I love this post by Marco Arment about ebook readers, particularly this tidbit:
Tiff plowed through more than 20 books on the Kindle. At one point in the middle, she read a book on paper (because it wasnâ€™t available on the Kindle) and absolutely hated it. Her commentary was priceless: she couldnâ€™t easily look up word definitions, she couldnâ€™t change the font size, it was awkward and lopsided to hold near the beginning and end, and it would lose her place if she fell asleep while reading.
My ebook reader [a Sony PRS505] is awesome. Not only is it useful for work-related reading [I often put manuscripts on it so I can read away from the computer and can’t fiddle with them as I read,] but it has increased the amount of overall leisure time I spend reading, as I’m more in the habit of reading—long form—than I have been in years, both electronic and print.
October 14th, 2009 § § permalink
Here’s a few more bullet points from the Things I Think About Piracy department, as a followup to ICv2, Gaming Book Piracy, Quality of News. Most of this addresses “media” piracy; software piracy is a whole different kettle of fish, I think, as you can profit from using pirated software.
- I don’t think piracy is a compliment. You like my stuff enough to use it, but not enough to pay for it? Ugh, that’s kind of crummy middle-of-the-road like, isn’t it?
- I don’t think that anything you do with a file or physical media you’ve bought should be considered piracy or illegal unless you actually duplicate it for or make available copies to someone else. Make a half-dozen backups. Copy and paste the text into your own custom version of the file. Print out a copy that can be handed around the gaming table, and when that copy gets beaten up and ripped, shred it and print another copy. Rip that DVD to your hard drive and copy it to your iPod. Photocopy the book and paste all the pages onto your wall in some bizarre wallpaper homage to Shadowrun, Second Edition.
- I try not to support DRM or other sort of restrictive publishing schemes, either as a publisher or a consumer. I’m afraid it’s not completely unavoidable—after all, commercial DVDs have DRM on them, and I’m not about to stop buying DVDs. And within the last year, I’ve accidentally bought a DRMed ebook or two, but I try to avoid it. As a publisher, I do not believe that restrictions that can impair paying customers are the right thing to do. That said, sometimes publishing partners, licensors, etc, demand or impose DRM; you can’t always blame the creator for it.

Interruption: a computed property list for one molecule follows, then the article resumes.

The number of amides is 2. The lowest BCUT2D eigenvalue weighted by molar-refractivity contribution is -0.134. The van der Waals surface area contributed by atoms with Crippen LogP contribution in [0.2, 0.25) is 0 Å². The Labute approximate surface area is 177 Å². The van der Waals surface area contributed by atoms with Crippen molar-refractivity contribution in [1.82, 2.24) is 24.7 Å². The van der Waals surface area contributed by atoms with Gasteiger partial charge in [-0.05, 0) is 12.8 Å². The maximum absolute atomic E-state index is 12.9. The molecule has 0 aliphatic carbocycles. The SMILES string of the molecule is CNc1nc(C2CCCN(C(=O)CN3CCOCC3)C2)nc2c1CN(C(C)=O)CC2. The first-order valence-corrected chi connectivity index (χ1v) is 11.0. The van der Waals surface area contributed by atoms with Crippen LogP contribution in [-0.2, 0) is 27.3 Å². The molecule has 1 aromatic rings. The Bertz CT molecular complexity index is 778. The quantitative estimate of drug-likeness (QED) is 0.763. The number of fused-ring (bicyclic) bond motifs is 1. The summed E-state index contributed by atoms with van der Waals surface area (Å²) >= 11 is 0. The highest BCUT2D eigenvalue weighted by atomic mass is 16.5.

- I think that piracy that is personal—giving some music or a copied DVD to a friend, for example—is far more acceptable than putting the exact same thing online to be downloaded by total strangers. When I share things, I want to share it with people who are going to help enrich my experience! (I still loan books that I enjoy to my friends, too. Fancy that!)
- I think the library is an awesome place to get books, audiobooks, DVDs,and CDs that you don’t own. Enjoyed it? Maybe you should buy a copy. Didn’t like it? Hopefully the next person that takes it out does! Some libraries are even lending out ebooks and other modern formats, now!
October 7th, 2009 § § permalink
ICv2 is one of the last sites that report on the hobby gaming industry in a general way. By general, I mean they don’t have a specific focus—they don’t cover just indie games, or just CCGs, etc.
This week, ICv2 published the following article:
Change Roiling Book Business. The second part of this article talks about the Espresso Book Machine—an awesome print on demand [In the literal sense, not the “short run printing service” sense] machine that for only $100,000 + consumables can print softcover books in less than 4 minutes. This piece of machinery could have a positive impact on publishing, bringing backlist and rare titles back into print in bookstores and educational facilities.
The first part of the article is about ebook piracy, and it is entirely sourced from Randall Stross’ October 3rd article on NYTimes.com: Will Books Be Napsterized?